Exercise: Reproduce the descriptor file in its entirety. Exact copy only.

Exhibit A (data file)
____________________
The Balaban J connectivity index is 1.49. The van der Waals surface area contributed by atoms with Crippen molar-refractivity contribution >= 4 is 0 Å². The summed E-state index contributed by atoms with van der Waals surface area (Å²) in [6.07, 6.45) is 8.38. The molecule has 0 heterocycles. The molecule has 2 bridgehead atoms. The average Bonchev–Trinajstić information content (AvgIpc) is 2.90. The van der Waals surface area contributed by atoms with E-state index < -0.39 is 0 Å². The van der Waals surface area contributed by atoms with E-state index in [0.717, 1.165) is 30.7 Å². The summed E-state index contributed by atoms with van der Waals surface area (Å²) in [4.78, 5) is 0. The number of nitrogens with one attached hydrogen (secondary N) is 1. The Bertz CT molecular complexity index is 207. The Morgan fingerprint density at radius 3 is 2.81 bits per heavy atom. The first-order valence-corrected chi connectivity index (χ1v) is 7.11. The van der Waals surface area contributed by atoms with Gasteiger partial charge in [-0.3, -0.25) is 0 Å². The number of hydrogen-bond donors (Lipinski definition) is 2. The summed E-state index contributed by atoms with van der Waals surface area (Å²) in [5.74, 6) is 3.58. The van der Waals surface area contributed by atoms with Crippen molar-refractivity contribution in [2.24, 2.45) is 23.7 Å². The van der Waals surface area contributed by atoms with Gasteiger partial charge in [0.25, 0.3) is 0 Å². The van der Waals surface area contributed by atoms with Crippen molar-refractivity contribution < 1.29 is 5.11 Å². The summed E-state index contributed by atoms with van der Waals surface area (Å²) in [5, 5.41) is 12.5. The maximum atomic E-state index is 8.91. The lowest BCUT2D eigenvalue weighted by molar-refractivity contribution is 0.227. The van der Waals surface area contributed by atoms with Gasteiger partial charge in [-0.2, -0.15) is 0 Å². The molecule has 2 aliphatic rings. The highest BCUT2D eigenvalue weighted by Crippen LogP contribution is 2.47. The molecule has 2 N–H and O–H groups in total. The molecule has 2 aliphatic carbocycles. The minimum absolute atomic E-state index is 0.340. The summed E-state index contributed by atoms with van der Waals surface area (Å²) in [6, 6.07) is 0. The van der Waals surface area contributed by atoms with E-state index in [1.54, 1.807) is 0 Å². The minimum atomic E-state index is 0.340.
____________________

The Balaban J connectivity index is 1.49. The van der Waals surface area contributed by atoms with Crippen molar-refractivity contribution >= 4 is 0 Å². The summed E-state index contributed by atoms with van der Waals surface area (Å²) in [6.07, 6.45) is 8.38. The molecule has 0 heterocycles. The molecule has 2 bridgehead atoms. The average Bonchev–Trinajstić information content (AvgIpc) is 2.90. The van der Waals surface area contributed by atoms with E-state index < -0.39 is 0 Å². The van der Waals surface area contributed by atoms with E-state index in [0.717, 1.165) is 30.7 Å². The summed E-state index contributed by atoms with van der Waals surface area (Å²) in [4.78, 5) is 0. The number of nitrogens with one attached hydrogen (secondary N) is 1. The Bertz CT molecular complexity index is 207. The Morgan fingerprint density at radius 3 is 2.81 bits per heavy atom. The first-order valence-corrected chi connectivity index (χ1v) is 7.11. The van der Waals surface area contributed by atoms with Gasteiger partial charge in [-0.3, -0.25) is 0 Å². The number of hydrogen-bond donors (Lipinski definition) is 2. The summed E-state index contributed by atoms with van der Waals surface area (Å²) in [5.74, 6) is 3.58. The van der Waals surface area contributed by atoms with Crippen molar-refractivity contribution in [2.24, 2.45) is 23.7 Å². The van der Waals surface area contributed by atoms with Gasteiger partial charge in [0.25, 0.3) is 0 Å². The van der Waals surface area contributed by atoms with Crippen molar-refractivity contribution < 1.29 is 5.11 Å². The summed E-state index contributed by atoms with van der Waals surface area (Å²) in [5, 5.41) is 12.5. The maximum atomic E-state index is 8.91. The lowest BCUT2D eigenvalue weighted by molar-refractivity contribution is 0.227. The van der Waals surface area contributed by atoms with Gasteiger partial charge in [-0.2, -0.15) is 0 Å². The molecule has 2 aliphatic rings. The highest BCUT2D eigenvalue weighted by Crippen LogP contribution is 2.47. The molecule has 2 N–H and O–H groups in total. The molecule has 2 aliphatic carbocycles. The minimum absolute atomic E-state index is 0.340. The summed E-state index contributed by atoms with van der Waals surface area (Å²) in [6, 6.07) is 0. The van der Waals surface area contributed by atoms with E-state index in [1.54, 1.807) is 0 Å². The minimum atomic E-state index is 0.340.